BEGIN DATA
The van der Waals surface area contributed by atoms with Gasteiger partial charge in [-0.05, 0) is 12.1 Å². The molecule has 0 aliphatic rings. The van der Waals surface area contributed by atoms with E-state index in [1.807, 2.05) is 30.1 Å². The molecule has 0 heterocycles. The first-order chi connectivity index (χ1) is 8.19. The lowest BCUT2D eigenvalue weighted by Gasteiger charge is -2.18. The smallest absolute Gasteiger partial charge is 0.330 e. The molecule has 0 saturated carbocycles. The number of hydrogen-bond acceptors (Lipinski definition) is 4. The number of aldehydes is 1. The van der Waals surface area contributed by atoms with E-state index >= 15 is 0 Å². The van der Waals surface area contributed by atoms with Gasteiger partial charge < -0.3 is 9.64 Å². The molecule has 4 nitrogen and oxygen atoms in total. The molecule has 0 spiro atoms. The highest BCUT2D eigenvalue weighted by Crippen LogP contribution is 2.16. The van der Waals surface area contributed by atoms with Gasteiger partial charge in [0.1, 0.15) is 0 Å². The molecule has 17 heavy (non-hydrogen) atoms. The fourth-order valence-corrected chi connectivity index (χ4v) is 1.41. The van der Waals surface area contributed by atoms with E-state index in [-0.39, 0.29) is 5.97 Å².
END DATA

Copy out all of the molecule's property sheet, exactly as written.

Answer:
The van der Waals surface area contributed by atoms with Gasteiger partial charge in [-0.05, 0) is 12.1 Å². The molecule has 0 aliphatic rings. The van der Waals surface area contributed by atoms with E-state index in [1.807, 2.05) is 30.1 Å². The molecule has 0 heterocycles. The first-order chi connectivity index (χ1) is 8.19. The lowest BCUT2D eigenvalue weighted by Gasteiger charge is -2.18. The smallest absolute Gasteiger partial charge is 0.330 e. The molecule has 0 saturated carbocycles. The number of hydrogen-bond acceptors (Lipinski definition) is 4. The number of aldehydes is 1. The van der Waals surface area contributed by atoms with E-state index >= 15 is 0 Å². The van der Waals surface area contributed by atoms with Gasteiger partial charge < -0.3 is 9.64 Å². The molecule has 4 nitrogen and oxygen atoms in total. The molecule has 0 spiro atoms. The highest BCUT2D eigenvalue weighted by Crippen LogP contribution is 2.16. The van der Waals surface area contributed by atoms with Gasteiger partial charge in [0.1, 0.15) is 0 Å². The molecule has 17 heavy (non-hydrogen) atoms. The fourth-order valence-corrected chi connectivity index (χ4v) is 1.41. The van der Waals surface area contributed by atoms with E-state index in [-0.39, 0.29) is 5.97 Å².